This Cooke Book needs a new recipe
There are people who call Sam Cooke "The Man Who Invented Soul."
It's pretty clear that Cooke, who has been dead for almost half a century, had a role to play as he and Ray Charles, James Brown, Jackie Wilson, Curtis Mayfield and Smokey Robinson all were recording music in the same five or six year period. Each one of them could easily wear the crown of "The Man."
Friday night "The Cooke Book" - a tribute to Cooke - opened in Vogel Hall in the Marcus Center for the Performing Arts. The show as created by Darrian Ford, a Broadway singer and dancer, who also starred Friday night.
It's difficult to pigeonhole this show. It's not a concert. It's not a tribute cover band. It's not theater.
What it is seems to be a couple of hours of the great songs of Sam Cooke boiled down to a musical theater audience level and delivered with practiced smiles, dance moves, patter with the band and a timorous set of vocal chords that sometimes hit but often missed channeling one of the great singers of our time.
Let me get this out of the way right off the top. Ford is a very polished singer, dancer and performer. He's got this one down pat.
That may well be the problem. It's too pat.
There are things about soul music that make it like nothing else in the world. I'm not going to try and define "soul." It's too difficult.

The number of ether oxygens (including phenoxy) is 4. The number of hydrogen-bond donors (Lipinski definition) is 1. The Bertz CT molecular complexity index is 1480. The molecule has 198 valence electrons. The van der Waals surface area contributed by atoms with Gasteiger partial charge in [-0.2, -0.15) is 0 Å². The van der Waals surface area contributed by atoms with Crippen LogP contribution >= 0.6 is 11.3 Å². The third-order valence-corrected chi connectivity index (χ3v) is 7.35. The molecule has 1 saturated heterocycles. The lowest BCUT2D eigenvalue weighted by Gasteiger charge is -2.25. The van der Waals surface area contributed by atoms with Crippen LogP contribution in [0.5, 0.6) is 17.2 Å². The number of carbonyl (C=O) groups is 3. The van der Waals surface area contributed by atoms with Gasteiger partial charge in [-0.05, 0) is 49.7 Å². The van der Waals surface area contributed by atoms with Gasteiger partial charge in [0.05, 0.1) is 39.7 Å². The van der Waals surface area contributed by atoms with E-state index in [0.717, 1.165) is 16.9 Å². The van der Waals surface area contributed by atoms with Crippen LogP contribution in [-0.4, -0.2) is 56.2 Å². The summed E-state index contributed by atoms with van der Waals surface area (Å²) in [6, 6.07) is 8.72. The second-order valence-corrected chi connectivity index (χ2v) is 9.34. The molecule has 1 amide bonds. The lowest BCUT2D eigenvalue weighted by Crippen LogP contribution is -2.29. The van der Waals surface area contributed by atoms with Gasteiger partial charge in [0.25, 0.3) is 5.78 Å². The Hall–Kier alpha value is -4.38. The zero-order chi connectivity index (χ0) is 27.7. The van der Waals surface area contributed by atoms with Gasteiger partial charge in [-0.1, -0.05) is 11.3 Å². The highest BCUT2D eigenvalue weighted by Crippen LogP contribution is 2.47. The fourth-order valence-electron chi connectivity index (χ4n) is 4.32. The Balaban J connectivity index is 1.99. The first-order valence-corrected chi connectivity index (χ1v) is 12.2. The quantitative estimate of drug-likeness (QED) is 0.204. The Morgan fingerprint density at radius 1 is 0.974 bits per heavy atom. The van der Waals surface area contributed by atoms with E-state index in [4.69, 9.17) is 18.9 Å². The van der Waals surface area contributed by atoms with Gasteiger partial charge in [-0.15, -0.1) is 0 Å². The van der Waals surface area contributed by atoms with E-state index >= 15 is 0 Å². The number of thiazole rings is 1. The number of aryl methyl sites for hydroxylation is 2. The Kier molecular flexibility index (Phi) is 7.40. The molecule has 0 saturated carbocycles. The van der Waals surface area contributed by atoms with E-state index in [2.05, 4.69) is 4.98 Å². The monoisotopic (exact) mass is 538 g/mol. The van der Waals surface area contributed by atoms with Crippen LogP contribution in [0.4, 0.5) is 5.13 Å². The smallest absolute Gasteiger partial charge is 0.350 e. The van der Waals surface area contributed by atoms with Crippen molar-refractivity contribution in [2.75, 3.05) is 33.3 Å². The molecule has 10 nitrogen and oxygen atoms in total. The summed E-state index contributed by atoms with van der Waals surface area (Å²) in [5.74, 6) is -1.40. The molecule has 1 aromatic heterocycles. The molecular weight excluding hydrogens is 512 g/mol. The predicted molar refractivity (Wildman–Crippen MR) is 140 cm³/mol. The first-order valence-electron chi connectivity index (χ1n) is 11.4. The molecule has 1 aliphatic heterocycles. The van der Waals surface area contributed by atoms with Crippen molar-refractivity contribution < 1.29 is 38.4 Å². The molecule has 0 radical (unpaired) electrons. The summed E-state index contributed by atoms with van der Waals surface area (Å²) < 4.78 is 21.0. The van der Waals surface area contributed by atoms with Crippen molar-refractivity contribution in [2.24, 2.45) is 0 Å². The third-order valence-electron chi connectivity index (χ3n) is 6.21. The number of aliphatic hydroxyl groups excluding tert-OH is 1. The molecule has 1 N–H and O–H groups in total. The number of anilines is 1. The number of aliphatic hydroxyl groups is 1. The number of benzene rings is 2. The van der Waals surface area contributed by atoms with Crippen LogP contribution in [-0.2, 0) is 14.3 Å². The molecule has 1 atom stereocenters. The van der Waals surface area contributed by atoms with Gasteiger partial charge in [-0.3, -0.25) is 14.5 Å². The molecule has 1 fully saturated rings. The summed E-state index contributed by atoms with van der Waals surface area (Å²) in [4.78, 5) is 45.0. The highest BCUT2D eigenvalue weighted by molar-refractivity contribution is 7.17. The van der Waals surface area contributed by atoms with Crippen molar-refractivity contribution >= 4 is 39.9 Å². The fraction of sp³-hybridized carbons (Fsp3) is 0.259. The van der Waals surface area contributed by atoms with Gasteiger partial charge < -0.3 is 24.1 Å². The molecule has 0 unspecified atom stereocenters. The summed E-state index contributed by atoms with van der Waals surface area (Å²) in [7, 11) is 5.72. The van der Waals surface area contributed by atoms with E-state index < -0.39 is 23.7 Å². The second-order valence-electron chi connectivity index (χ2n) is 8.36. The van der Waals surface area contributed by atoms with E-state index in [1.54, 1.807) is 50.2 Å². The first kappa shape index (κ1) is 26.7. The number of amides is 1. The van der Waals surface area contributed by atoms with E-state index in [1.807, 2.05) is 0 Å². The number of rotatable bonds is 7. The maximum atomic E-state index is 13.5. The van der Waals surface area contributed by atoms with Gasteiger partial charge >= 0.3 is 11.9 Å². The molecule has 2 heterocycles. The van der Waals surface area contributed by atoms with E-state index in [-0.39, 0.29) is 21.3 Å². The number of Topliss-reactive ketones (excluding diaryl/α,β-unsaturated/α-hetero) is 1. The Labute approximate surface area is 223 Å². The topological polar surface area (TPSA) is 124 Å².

But all soul music has some things in common. There is passion in the songs. When the song is about yearning, you can hear the yearning. Much of it has a strong sexual overtone. There is grit. There is the kind of enthusiasm that helps both you and the singer get lost in the music.
Sure, there's a difference between the rasp of Ray Charles and the sweetness of Smokey Robinson or Sam Cooke. But they all got inside their own songs and invited listeners to share this tiny space.
Ford is just too careful. There is none of the recklessness of soul music.
He introduced the classic song "Frankie & Johnnie" by calling it "playful" and sang the song like it was a parlor game instead of a dreadful lament of a woman done wrong and how she fixed the man who did it to her.
I hesitate to say this for fear that people may take it the wrong way. But the show is just too white.
Soul music is black music and, with the exception of a few white artists, soul and black are almost synonymous. Ford is a black man but he and his musicians have taken songs that stirred a nation and turned them into music that would be suitable for a commercial for an airline or a cosmetic.
Sam Cooke was very involved in the civil rights movement and even though his music was not part of the protest movement, there was always an undercurrent that change was coming. "Change is Gonna Come," published after he died in 1964, became an anthem for the civil rights movement.
Sam Cooke was important and his music was important. That's what was kind of sad about the show Friday night. It just didn't capture the importance of this man and his music.
The "Cooke Book" runs through Sunday at Vogel Hall. Information is available at marcuscenter.org.
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